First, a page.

ESTIMATION OF CELL VIABILITY

Cell viability was estimated using 3-[4,5-dimethylthiazol-2-yl]-2,5-diphenyl-tetrazolium bromide (MTT).23 MNK-28 cells (2×104/100 μl medium) were seeded into a 96 well plate and incubated overnight for attachment. They were then incubated with cigarette extract, various drugs, and/or vehicle at 37 °C for six hours. At the end of incubation, the medium was aspirated. The remaining cells were incubated further with 0.25 mg/ml of MTT for three hours. MTT was extracted with 0.04 mol/l HCl/isopropanol, and the colour change in the extract was measured at 595 nm. Cell viability was expressed as OD595 per 2×10 4 cells.

DETERMINATION OF ORNITHINE DECARBOXYLASE (ODC) ACTIVITY IN THE GASTRIC MUCOSA AND MKN-28 CELLS

ODC activity was assessed by measuring the amount of14CO2 liberated from DL-[1-14C] ornithine.24 Mucosal samples were collected as previously described and homogenised in 67 mmol/l sodium potassium phosphate buffer (pH 7.4). The homogenates were centrifuged at 20 000g, 4°C, for 20 minutes. The supernatants were used for assay of enzyme activity. Cultured MKN-28 cells were scraped from the culture plate and placed in 10 mmol/l Tris HCl buffer (pH 7.4). The cells were then sonicated for 15 minutes under ice cold conditions and centrifuged at 2500 g, 4°C, for 10 minutes. Again the supernatants were used for assay of ODC activity. A 300 μl aliquot of the supernatant was incubated in a stoppered test tube in the presence of 2.5 mmol/l of L-[1-14C]or- nithine for 15 minutes at 37°C. The14CO2 liberated from the decarboxylation of ornithine was trapped by a piece of filter paper impregnated with 20 μl of 2.0 mol/l NaOH.

The paper was placed in a well connected to the stopper and suspended above the reaction mixture. The reaction was terminated by addition of 0.3 ml of 10% TCA. The radioactivity of 14CO2trapped in the filter paper was measured by a liquid scintillation counter (LS-6500; Beckman Instruments, Fullerton, California, USA). Intra-assay and interassay coefficients of variation were 7.6% and 9.1%, respectively. Protein content of the supernatant was measured by the Lowry method.25 Enzyme activity was expressed as picomoles of 14CO2 liberated per milligram of protein per hour.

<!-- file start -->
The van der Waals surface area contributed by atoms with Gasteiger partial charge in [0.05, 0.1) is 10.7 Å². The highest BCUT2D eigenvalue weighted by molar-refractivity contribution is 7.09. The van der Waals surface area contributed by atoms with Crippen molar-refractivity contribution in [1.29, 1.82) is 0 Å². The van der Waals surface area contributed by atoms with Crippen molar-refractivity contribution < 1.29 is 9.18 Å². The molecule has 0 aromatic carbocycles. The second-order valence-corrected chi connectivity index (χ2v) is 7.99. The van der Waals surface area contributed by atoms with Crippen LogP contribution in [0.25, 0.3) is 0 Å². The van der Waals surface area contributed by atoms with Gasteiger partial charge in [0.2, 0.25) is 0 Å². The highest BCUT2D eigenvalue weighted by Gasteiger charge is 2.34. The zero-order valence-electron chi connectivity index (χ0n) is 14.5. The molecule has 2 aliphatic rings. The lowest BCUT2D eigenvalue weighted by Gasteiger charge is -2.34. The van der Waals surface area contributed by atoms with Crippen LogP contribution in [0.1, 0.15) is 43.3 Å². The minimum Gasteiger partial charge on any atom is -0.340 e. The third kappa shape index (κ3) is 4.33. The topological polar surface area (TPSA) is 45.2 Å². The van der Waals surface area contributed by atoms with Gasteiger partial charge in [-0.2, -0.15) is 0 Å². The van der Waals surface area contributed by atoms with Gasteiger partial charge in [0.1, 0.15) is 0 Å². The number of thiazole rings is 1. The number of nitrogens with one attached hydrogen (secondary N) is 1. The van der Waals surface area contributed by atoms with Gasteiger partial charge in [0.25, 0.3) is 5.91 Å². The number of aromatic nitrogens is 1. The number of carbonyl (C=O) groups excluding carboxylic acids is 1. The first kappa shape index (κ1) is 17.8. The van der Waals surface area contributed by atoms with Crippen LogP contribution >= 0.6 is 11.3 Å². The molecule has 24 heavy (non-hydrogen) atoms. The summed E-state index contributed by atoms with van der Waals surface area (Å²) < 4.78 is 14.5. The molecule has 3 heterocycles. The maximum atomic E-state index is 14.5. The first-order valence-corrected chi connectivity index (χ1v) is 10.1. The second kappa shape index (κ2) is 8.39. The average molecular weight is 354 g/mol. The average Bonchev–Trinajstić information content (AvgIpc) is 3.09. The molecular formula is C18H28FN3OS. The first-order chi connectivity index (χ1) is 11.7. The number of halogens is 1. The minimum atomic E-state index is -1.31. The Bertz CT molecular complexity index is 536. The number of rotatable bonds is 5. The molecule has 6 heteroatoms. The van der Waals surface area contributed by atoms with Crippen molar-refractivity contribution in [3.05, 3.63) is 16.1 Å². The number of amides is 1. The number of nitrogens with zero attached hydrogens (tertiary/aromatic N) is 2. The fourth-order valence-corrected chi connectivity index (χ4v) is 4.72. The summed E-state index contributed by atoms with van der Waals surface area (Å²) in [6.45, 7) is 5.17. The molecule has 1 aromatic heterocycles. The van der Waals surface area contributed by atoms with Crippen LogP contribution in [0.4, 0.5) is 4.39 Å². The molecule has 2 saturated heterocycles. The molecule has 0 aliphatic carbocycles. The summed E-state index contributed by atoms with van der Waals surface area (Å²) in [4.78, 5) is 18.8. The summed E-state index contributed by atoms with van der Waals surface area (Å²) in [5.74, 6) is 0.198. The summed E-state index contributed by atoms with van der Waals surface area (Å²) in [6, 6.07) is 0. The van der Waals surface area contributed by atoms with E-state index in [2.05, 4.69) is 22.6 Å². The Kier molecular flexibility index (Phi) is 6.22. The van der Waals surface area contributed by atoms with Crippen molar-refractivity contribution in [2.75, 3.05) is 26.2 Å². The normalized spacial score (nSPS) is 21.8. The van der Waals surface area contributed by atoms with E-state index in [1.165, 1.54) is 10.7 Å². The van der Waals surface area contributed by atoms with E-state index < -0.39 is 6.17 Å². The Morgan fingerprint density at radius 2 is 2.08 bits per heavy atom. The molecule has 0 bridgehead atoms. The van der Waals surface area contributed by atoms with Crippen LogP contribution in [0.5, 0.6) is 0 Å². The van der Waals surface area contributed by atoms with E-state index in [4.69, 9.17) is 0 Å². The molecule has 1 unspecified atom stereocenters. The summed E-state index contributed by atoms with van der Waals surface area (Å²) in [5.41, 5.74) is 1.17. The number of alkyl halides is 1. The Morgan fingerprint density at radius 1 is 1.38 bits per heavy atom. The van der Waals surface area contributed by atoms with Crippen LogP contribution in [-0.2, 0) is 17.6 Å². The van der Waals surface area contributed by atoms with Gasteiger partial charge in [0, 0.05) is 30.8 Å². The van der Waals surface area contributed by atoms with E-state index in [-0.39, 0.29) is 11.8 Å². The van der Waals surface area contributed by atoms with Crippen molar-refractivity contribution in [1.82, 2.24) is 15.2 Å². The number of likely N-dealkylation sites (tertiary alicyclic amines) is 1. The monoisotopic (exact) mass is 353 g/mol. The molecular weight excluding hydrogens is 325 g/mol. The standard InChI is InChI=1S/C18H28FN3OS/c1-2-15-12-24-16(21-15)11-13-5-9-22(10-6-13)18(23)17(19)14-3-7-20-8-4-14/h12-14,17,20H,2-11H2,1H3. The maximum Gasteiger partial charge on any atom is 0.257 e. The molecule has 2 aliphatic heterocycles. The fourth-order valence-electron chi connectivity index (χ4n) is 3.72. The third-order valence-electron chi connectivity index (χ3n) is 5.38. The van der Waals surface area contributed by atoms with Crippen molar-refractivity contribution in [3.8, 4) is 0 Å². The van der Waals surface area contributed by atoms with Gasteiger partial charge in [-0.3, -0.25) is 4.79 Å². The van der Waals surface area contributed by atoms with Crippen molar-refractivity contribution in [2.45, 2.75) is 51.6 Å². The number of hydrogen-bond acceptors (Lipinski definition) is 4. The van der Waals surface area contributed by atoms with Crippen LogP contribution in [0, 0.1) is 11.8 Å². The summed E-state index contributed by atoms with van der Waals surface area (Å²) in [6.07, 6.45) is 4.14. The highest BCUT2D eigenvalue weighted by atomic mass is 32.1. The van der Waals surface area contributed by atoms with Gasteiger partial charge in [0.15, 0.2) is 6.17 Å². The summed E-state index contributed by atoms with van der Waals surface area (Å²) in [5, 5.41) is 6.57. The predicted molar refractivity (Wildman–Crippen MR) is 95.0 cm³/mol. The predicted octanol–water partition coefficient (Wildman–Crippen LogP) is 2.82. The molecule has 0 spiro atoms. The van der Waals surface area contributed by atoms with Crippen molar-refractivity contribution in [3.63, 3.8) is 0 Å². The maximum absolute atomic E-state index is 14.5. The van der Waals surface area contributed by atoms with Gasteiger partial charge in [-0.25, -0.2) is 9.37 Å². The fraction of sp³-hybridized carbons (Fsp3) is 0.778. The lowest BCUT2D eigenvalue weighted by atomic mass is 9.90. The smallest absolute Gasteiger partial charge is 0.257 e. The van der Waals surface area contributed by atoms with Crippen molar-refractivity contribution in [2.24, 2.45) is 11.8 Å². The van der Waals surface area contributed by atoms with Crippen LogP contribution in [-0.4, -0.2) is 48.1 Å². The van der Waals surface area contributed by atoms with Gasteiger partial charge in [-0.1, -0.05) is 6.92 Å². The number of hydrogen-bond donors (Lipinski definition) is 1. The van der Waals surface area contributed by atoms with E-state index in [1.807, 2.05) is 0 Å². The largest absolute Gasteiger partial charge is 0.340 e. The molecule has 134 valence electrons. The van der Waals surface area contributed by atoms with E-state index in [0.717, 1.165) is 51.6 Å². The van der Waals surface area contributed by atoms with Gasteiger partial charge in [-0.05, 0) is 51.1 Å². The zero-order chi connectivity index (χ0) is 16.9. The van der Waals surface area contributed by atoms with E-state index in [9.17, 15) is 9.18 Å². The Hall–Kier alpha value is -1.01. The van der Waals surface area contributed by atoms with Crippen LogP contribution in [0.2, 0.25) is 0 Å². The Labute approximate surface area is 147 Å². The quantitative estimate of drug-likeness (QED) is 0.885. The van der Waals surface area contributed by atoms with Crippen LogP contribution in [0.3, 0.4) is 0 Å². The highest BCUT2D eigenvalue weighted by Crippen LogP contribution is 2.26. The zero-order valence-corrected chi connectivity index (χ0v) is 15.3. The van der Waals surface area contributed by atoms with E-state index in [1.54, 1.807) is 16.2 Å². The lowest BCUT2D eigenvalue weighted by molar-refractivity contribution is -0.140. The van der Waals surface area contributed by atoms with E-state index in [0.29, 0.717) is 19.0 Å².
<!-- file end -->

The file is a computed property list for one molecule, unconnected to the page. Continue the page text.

ASSESSMENT OF THE MUCOUS SECRETING LAYER

Sections were stained with the periodic acid-Schiff (PAS) technique and counterstained with Mayer's haematoxylin.26The mucous secreting layer is a cellular layer within the mucosa which was assessed by measuring the relative thickness of the layer of cytoplasmic PAS stained positive cells using an image analyser (Q500IW, Leica Imaging Systems Ltd, Cambridge, UK) at 200× magnification by an investigator unaware of the treatments. This method washed away some of the very superficial mucous layer adherent to the luminal surface of the gastric mucosa.27 28 However, most of the mucous secreting layer was found inside the mucosa which was largely preserved during the 24 hour fixation period. In normal stomach sections, 10 fields of measurements were taken and the results averaged. In ulcerated sections, two corresponding fields starting from the ulcer margins were measured and averaged. The results were calculated by determination of the length of the mucous secreting layer over total mucosal thickness (measured from the surface of the epithelium of the glandular mucosa to the point just above the submucosa).